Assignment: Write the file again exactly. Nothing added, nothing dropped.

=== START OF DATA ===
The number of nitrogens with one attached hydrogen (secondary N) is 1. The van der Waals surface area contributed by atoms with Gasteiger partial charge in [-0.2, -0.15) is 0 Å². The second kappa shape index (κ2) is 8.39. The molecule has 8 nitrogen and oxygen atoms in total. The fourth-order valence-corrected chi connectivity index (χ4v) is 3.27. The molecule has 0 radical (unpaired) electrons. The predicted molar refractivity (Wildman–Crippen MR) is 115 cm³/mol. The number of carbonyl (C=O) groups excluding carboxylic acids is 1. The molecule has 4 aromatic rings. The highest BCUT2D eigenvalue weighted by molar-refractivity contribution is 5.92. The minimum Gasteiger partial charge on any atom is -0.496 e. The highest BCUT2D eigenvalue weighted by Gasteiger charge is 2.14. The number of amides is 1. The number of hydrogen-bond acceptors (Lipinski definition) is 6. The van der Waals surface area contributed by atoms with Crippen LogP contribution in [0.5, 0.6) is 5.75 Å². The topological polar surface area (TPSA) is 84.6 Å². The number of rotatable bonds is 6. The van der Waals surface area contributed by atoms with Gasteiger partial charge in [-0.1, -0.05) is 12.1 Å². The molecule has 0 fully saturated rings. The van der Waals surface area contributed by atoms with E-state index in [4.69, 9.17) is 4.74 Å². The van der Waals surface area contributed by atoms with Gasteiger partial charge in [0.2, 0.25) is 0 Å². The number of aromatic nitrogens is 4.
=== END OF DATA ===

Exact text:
The number of nitrogens with one attached hydrogen (secondary N) is 1. The van der Waals surface area contributed by atoms with Gasteiger partial charge in [-0.2, -0.15) is 0 Å². The second kappa shape index (κ2) is 8.39. The molecule has 8 nitrogen and oxygen atoms in total. The fourth-order valence-corrected chi connectivity index (χ4v) is 3.27. The molecule has 0 radical (unpaired) electrons. The predicted molar refractivity (Wildman–Crippen MR) is 115 cm³/mol. The number of carbonyl (C=O) groups excluding carboxylic acids is 1. The molecule has 4 aromatic rings. The highest BCUT2D eigenvalue weighted by molar-refractivity contribution is 5.92. The minimum Gasteiger partial charge on any atom is -0.496 e. The highest BCUT2D eigenvalue weighted by Gasteiger charge is 2.14. The number of amides is 1. The number of hydrogen-bond acceptors (Lipinski definition) is 6. The van der Waals surface area contributed by atoms with Crippen LogP contribution in [0.5, 0.6) is 5.75 Å². The topological polar surface area (TPSA) is 84.6 Å². The number of rotatable bonds is 6. The van der Waals surface area contributed by atoms with Gasteiger partial charge in [-0.1, -0.05) is 12.1 Å². The molecule has 0 fully saturated rings. The van der Waals surface area contributed by atoms with E-state index in [4.69, 9.17) is 4.74 Å². The van der Waals surface area contributed by atoms with Gasteiger partial charge in [0.2, 0.25) is 0 Å². The number of aromatic nitrogens is 4.